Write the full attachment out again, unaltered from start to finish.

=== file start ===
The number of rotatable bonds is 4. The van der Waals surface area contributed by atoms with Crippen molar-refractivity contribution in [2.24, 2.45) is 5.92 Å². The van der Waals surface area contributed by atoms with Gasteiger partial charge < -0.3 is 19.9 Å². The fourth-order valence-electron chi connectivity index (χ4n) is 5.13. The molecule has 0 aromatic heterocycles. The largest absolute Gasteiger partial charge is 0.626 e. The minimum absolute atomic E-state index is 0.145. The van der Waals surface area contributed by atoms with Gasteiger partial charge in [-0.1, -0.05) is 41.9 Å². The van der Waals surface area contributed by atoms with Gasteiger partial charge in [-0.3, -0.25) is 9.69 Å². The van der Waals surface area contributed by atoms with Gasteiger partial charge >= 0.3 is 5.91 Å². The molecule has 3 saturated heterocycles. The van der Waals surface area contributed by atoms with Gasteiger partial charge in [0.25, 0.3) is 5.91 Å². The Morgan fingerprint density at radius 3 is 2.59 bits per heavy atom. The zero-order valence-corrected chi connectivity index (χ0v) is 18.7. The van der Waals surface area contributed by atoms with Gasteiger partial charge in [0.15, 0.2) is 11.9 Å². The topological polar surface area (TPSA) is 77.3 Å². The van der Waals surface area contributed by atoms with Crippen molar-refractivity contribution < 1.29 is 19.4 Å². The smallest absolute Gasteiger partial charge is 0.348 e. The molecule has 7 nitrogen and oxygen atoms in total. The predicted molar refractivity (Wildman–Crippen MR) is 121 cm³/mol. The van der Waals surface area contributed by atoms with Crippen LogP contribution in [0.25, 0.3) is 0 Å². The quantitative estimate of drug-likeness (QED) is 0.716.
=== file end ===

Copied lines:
The number of rotatable bonds is 4. The van der Waals surface area contributed by atoms with Crippen molar-refractivity contribution in [2.24, 2.45) is 5.92 Å². The van der Waals surface area contributed by atoms with Gasteiger partial charge < -0.3 is 19.9 Å². The fourth-order valence-electron chi connectivity index (χ4n) is 5.13. The molecule has 0 aromatic heterocycles. The largest absolute Gasteiger partial charge is 0.626 e. The minimum absolute atomic E-state index is 0.145. The van der Waals surface area contributed by atoms with Gasteiger partial charge in [-0.1, -0.05) is 41.9 Å². The van der Waals surface area contributed by atoms with Gasteiger partial charge in [-0.3, -0.25) is 9.69 Å². The van der Waals surface area contributed by atoms with Gasteiger partial charge >= 0.3 is 5.91 Å². The molecule has 3 saturated heterocycles. The van der Waals surface area contributed by atoms with Gasteiger partial charge in [0.25, 0.3) is 5.91 Å². The Morgan fingerprint density at radius 3 is 2.59 bits per heavy atom. The zero-order valence-corrected chi connectivity index (χ0v) is 18.7. The van der Waals surface area contributed by atoms with Gasteiger partial charge in [0.15, 0.2) is 11.9 Å². The topological polar surface area (TPSA) is 77.3 Å². The van der Waals surface area contributed by atoms with Crippen molar-refractivity contribution < 1.29 is 19.4 Å². The smallest absolute Gasteiger partial charge is 0.348 e. The molecule has 7 nitrogen and oxygen atoms in total. The predicted molar refractivity (Wildman–Crippen MR) is 121 cm³/mol. The van der Waals surface area contributed by atoms with Crippen LogP contribution in [0.25, 0.3) is 0 Å². The quantitative estimate of drug-likeness (QED) is 0.716.